He stressed that if there were pressures from the international community, they would be directed at both sides to accept "controversial measures".
When it comes to sanctions, Milic believes that there is unlikely to be a consensus within the EU for the imposition of more serious measures on Serbia.
Referring to reports that some EU member states have requested a reconsideration of sanctions against Serbia, he suggests that these are likely member states that already have skepticism regarding Belgrade's policies.
"One should always look in the direction of some countries in the region, such as the Baltic states, which have hostile relations with Russia, and these are countries that are also skeptical of Serbia. So, these individual sanctions, primarily imposed by the US, have not borne fruit in terms of Serbia changing its policy of distancing itself from these individuals; that has not happened. So, I believe that this form of personal sanctions will probably not be put into effect. But certainly, just the discussion about it is a message to Serbia. The reason for this specific situation, including this morning's events, such as near-warlike actions, is that Kurti wants to impose the perception that the Serbs in the north are a militant organization and that all measures implemented by Pristina are merely counter-terrorism measures," Milic explains.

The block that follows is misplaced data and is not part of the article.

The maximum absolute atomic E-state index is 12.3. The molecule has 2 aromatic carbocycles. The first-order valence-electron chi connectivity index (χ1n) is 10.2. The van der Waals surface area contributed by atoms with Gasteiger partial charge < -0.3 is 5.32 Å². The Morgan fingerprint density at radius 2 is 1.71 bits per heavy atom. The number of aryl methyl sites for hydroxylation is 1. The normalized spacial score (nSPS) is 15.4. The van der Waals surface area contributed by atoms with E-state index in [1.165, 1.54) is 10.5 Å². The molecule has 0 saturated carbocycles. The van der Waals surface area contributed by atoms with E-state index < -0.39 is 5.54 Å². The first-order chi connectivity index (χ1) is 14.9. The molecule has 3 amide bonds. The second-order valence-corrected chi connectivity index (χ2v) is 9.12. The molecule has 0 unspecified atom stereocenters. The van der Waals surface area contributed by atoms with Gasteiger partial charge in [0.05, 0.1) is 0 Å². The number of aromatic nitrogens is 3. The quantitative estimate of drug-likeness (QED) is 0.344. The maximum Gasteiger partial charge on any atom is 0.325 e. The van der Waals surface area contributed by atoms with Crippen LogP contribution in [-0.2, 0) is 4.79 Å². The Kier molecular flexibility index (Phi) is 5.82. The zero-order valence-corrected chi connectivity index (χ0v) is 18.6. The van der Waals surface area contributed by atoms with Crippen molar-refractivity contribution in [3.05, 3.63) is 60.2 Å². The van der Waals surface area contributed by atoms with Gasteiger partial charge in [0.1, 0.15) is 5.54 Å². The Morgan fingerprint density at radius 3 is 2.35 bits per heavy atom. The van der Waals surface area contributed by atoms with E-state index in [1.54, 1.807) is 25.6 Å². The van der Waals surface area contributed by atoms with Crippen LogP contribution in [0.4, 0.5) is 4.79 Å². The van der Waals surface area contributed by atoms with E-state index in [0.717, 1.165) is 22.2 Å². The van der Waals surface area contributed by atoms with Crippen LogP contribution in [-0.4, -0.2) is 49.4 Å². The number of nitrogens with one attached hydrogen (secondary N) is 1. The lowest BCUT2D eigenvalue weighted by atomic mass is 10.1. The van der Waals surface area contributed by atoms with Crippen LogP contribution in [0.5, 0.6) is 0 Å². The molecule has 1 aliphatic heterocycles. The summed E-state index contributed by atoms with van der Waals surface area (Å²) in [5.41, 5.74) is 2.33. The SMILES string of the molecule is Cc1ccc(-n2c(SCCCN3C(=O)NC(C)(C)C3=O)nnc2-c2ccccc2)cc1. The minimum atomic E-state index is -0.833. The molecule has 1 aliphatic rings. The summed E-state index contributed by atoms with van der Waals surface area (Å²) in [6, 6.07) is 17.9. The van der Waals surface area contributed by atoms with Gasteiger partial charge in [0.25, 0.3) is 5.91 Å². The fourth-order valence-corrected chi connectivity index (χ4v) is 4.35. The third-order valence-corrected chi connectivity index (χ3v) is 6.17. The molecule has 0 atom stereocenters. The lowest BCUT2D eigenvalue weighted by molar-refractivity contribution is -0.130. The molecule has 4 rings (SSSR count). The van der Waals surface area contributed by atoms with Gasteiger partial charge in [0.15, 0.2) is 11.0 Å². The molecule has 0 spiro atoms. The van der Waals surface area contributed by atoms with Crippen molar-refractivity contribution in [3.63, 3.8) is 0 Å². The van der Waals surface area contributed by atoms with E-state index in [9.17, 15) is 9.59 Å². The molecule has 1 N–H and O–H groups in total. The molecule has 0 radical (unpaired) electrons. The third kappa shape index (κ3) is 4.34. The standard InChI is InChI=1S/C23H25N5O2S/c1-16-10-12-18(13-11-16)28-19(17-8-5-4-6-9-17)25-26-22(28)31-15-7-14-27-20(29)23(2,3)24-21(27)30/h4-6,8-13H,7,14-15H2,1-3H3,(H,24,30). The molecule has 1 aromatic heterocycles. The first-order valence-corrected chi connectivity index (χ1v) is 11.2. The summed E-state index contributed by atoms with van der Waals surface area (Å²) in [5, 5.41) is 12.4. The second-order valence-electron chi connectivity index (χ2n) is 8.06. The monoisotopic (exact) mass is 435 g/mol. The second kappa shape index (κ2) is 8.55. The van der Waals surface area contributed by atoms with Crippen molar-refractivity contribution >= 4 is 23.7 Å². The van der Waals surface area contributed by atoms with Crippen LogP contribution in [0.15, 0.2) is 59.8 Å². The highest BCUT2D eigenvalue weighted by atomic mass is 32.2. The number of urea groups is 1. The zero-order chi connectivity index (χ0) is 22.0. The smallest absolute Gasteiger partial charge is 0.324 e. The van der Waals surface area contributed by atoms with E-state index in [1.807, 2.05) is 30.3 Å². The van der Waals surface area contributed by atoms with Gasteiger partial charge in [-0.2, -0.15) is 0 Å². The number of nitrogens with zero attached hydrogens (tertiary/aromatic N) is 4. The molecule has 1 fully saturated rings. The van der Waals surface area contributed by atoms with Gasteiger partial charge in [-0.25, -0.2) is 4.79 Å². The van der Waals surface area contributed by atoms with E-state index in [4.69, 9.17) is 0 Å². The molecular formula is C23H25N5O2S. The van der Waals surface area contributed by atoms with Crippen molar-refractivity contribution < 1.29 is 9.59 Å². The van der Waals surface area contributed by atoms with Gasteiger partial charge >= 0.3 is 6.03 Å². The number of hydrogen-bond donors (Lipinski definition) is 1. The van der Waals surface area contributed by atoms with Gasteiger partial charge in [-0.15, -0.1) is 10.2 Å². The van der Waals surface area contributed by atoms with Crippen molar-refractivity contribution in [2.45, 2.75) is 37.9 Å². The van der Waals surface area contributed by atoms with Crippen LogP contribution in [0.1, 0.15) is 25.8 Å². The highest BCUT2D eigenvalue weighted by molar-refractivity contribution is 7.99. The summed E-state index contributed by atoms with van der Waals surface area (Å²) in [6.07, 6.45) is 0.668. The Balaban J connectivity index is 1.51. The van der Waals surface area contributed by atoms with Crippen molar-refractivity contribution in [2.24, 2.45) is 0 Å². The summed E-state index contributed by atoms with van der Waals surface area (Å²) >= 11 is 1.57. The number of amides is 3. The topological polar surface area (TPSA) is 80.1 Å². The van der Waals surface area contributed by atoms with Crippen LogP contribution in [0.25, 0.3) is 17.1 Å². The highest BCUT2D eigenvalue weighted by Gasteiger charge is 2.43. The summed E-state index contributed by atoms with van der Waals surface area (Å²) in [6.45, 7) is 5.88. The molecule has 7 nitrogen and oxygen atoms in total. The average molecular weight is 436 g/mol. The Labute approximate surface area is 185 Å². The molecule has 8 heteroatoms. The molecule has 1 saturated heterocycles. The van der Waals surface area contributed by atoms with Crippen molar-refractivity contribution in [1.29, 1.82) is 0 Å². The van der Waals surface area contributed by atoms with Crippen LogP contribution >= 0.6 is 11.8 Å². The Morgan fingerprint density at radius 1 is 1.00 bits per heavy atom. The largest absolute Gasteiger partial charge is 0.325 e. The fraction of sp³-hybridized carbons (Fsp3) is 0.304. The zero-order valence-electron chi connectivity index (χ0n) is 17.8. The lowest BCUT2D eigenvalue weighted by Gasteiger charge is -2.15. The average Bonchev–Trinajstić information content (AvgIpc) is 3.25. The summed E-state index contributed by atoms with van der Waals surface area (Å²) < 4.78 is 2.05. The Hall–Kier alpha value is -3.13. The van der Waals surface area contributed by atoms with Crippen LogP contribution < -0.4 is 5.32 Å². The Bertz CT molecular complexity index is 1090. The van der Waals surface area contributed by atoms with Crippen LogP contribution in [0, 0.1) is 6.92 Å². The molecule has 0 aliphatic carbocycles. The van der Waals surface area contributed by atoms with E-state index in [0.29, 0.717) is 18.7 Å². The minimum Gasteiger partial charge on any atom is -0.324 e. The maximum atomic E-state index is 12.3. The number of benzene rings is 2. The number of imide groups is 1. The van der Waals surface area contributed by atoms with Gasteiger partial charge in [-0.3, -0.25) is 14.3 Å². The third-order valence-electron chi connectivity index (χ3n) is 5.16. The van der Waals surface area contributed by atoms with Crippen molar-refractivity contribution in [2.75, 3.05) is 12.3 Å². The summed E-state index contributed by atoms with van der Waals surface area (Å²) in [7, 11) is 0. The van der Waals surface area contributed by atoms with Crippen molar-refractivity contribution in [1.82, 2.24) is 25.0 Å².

He adds that the case in Banjska has provided arguments to Western states to tacitly approve of such actions by Pristina.
"Who benefits from the events in Banjska? Currently, Serbia has no benefit from this latest situation," Milic concludes.
He emphasizes that the position of the Serbian community in Kosovo is currently very difficult, regardless of whether there will be measures against Belgrade or not. On one hand, he notes, the Serbs in Kosovo lack institutional representation, while on the other hand, due to how the Serbs were portrayed after the Banjska incident, reduced empathy from the international community can be expected.